Multi-Layer Perceptron is also demanding model in machine learning for the analysis of time series data. In the current study MLP model is fitted with 2 dimensional array and the shape of the array is represented as Array = samples * features. For the better optimization of the MLP model one of the hyper-parameter in MLP were tested, which is number of hidden layers between input and output layer. For each of the region specific model, in the proposed study result is demonstrated for each region with single hidden layer model and has achieved better accuracy compared to two hidden layers in LSTM Model.

4.1.Performannce Evaluation and Comparision of LSTM and MLP Model

Performance evaluation is needed to quantify performace of model. The choice of evaluation metrics depends on the type of the problem we study. This section presents the results obtained when applying LSTM and MLP models. Dropout rate hyper-parameter for LSTM and Number of hidden layers as hyper-parameter is analyzed and demonstrated in section 3.

In order to evaluate the performance of LSTM and MLP models with imbalanced distribution of class labels we have provided with following performance evaluation metrics namely accuracy, precision and recall. Base definition of accuracy is the number of correct predictions made out of all predictions that model has made. Precision is the percentage of positive instances out of total positive predicted instances. Recall is the percentage of positive instance out of the total actual positive instances.considering these definitions

Accuracy = 𝑇𝑃+𝑇𝑁

𝑇𝑃+𝐹𝑃+𝑇𝑁+𝐹𝑁 (29) Precision= 𝑇𝑃

𝑇𝑃+𝐹𝑃 (30) Recall= 𝑇𝑃

𝑇𝑃+𝐹𝑁 (31)

The terms TP and TN, FP and FN are called True Positive, True Negative, False Positive and False Negative. Table 3, Fig. 10(a) and Fig 10(b) compares accuracy, precision and recall of two models of all the four regions, according to results obtained for occurrence or non occurrence of


rice blast disease based on climate data, both LSTM and MLP models obtains good accuracy, highest percentage of precision and recall for the dataset used in the study, however if we compare LSTM and MLP models directly, MLP obtains highest accuracy, precision and recall.

Table 3: Performance Evaluation of LSTM and MLP models Performance Evaluation of LSTM and MLP models



Accuracy Precision Recall Accuracy Precision Recall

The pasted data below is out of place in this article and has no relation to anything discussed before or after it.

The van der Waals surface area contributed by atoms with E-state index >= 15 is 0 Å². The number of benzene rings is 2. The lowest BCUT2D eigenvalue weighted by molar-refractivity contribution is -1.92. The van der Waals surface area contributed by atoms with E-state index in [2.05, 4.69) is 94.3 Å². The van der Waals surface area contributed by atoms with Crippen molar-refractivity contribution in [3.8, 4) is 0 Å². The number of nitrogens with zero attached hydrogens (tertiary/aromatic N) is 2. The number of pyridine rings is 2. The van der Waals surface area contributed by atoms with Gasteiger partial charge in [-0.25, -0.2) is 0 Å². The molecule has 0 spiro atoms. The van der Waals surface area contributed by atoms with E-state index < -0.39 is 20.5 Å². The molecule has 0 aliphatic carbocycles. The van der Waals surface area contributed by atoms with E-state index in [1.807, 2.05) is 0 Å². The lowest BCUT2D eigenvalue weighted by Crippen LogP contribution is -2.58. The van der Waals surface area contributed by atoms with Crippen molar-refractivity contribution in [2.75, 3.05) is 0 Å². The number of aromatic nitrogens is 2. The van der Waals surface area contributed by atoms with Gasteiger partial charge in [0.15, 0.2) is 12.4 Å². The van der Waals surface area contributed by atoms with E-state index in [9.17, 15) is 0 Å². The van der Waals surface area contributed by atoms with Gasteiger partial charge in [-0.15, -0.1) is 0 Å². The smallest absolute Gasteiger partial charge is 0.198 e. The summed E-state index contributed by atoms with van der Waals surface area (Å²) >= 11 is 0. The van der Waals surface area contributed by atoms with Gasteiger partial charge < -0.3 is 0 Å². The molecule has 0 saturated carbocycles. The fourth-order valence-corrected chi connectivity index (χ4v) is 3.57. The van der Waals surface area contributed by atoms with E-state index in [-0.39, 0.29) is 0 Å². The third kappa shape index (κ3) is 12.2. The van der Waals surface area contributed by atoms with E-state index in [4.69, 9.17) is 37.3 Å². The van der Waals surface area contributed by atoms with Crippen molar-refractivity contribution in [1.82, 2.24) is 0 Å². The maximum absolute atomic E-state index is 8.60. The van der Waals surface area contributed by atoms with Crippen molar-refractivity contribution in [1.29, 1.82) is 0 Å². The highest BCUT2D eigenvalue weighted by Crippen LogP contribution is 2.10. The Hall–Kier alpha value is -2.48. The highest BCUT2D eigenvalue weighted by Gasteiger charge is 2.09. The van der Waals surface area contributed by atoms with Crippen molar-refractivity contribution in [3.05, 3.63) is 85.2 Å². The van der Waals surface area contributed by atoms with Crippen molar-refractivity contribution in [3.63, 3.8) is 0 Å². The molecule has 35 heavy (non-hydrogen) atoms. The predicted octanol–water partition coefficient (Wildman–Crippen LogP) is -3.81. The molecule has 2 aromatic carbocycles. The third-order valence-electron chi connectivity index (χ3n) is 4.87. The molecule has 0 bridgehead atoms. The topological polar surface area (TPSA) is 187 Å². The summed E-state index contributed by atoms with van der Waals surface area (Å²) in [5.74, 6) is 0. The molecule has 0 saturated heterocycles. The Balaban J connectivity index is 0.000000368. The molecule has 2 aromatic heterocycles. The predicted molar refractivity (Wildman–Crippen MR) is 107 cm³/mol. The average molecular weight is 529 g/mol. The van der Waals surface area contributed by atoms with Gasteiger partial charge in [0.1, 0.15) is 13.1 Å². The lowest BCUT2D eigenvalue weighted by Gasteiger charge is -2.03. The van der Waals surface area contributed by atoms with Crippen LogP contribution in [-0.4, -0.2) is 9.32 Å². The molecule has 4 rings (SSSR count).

Channagiri 79.7 78.8 75.14 76.50 71.35 80.00

Davangere 63.5 57.89 66.6 87.00 84.75 85.80

Harihara 70.52 71.35 72.4 83.60 84.26 82.40

Honnalli 66.6 62.2 67.87 83.87 82.35 79.70

Fig. 10(a): Performance Evaluation metrics of LSTM Model

Fig. 10(b): Performance Evaluation Metrics of MLP Model

0 10 20 30 40 50 60 70 80 90 100

Channagiri Davangere Harihara Honnalli

Performance of LSTM Model

Accuracy Precision Recall

0 20 40 60 80 100

Channagiri Davangere Harihara Honnalli

Performance of MLP Model

Accuracy Precision Recall



In this study we developed the LSTM and MLP rice blast disease occurrence prediction models using seven different kinds of climate data as input varaibles. i.e. the Mini Temperature, Max.

Temperature, Temperature Difference, Minimum Humidity, Maximum Humidity, Humidity Difference and Rainfall. Blast disease occurrence and non occurrence as output variable for four regions of Davangere District. Hence LSTM and MLP models are referred as region specific models, here blast disease occurrence is predicted 2 days early before disease actually occurs, this is made possible through curve shift method. While developing LSTM model three user defined functions are written namely temporalize, flatten and scale, MLP model data is represented 2 dimensionally. Regularization is adopted in LSTM model, while validation loss of model is analyzed by varying from 0.1 to 0.9 for all the four regions respectively. Similarly number of hidden layers is considered as hyper-parameter in MLP model, number of hidden layers added from 1 to 4, model achieved good accuracy when it has one hidden layer between input layer and output layer. For all the four regions MLP model achieved highest accuracy, precision and recall compared LSTM model. The utility of the proposed LSTM and MLP is expected to be high because models used in the study is capable of transfer learning. Same methodology can be applied to the climate data of other regions, this study was based on the data obtained from Karnataka State Natural Disaster And Monitoring Centre, Karnataka and these developed models can be used for other states of India in which rice is considered and grown as primary crop.